BackLog is a new feature for BootLog and the place to share your memories
of the glory days of consumer electronics and computing from the 1940s to the 1980s. We begin the series with some choice reminiscences
from Robert T. Street, who has been trying to tame the beast for over 50 years
ANY OLD IRON – 1955-1961
By Robert T. Street
So, you think you are
sitting pretty, do you – with your laptop and maybe a fancy mobile ‘phone. Let
me disillusion you – you are a slave. “Oh,” you say, “don’t talk drivel”. Well,
just think, dear computer user, you are virtually totally in the hands of
someone else – probably Microsoft, Apple and/or Oracle. Is that a bad thing?
You have to decide. As for me, I’m still not sure.
An early Ferranti computer,enough boxes to fill the ground floor of a house, but with less memory than the SIM card in your mobile phone
I started in the computer
business at what was then the Atomic Weapons Research Establishment or AWRE for
short, at Aldermaston. This was then populated by two classes of people, the
Scientific Class and the Experimental Class. To be a member of the former, you
normally had to have at least a 2.1. in some scientific subject. For the latter
any old scientific or Maths. Degree filled the bill.
I arrived there in 1955 as
an Experimental Officer. I was initially under the wing of Nick Hoskin (still
around?) who gave me a cyclostyled and scruffy manual for the Ferranti Mark One
Star, then the only computer there. “Write a program,” he intoned. “What to
do?” I asked. “Oh, I don’t care – solve some equations, any equations”.
Nick was one of the saner
members of that establishment. I sometimes wondered whether the many Scientific
Officer, Ph.D. holders there achieved their qualification as a form of very
belated, bizarre revenge on others, who when the current Ph.D. holders were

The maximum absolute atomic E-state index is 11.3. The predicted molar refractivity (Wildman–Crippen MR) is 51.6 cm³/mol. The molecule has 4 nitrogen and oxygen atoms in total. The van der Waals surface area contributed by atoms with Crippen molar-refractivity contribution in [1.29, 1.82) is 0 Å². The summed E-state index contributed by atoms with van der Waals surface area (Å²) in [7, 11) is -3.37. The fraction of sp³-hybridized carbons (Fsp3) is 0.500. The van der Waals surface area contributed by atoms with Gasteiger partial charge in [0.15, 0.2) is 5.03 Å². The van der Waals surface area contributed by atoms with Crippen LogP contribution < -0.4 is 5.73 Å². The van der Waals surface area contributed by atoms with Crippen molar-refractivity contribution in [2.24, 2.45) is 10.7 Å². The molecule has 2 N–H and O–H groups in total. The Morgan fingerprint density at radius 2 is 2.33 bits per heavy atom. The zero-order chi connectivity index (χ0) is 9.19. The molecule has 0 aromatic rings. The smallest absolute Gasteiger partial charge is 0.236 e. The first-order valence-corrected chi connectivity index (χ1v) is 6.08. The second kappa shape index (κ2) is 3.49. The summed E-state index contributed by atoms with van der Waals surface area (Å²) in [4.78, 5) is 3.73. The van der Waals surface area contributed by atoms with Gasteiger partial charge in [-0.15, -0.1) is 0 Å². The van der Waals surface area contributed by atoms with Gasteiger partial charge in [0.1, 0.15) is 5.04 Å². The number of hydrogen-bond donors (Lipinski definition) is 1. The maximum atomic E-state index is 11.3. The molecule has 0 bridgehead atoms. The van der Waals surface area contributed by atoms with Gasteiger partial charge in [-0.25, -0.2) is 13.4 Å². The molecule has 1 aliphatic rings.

children, had denied them access to their gangs, because they were physically
inept or games-incapable. One Scientific Officer there cut off his eyebrows as
a joke: another pee’d down the front of his trousers so often, that you could
actually see the steam rising in an over-heated room. Others were odd in their
own fashion. Sic transit gloria mundi.
But the Ferranti Mark One
Star – yes, it filled a room at least the size of the ground floor of a modern
detached house. It had some peculiar number of 36-bit words, maybe 32k. Its
storage comprised magnetic drums, which took aeons to rotate. Input was from
paper tape and output via a Teletype. The binary operating system was written
by Alick Glennie, whom, I am told, has retired at the age of 80 t0 some
Scottish fortress. Vacuum tubes and drums were grossly unreliable and it’s a
wonder that any program actually functioned. But they did - occasionally.
This situation was made for
IBM, which lost little time in moving in with the 704. This was still vacuum
tube controlled, but, at least it had magnetic tapes and a Hollerith 80-column
card reader. Plus, of course, Fortran 2. (I often wondered what happened to
Fortran 1, but IBM kept very quiet about that).
An IBM 704 still based on valves but with the added refinements of magnetic tape and a punched card reader
AWRE had to wait a while for
the solid-state 7090, then Stretch, but this and its successors have stayed
there, as far as I know, ever since. Are you still above ground, Les Underhill?
If you would like to entertain, amuse or educate us with some pithy recollection of early computers then drop us a line at: email@example.com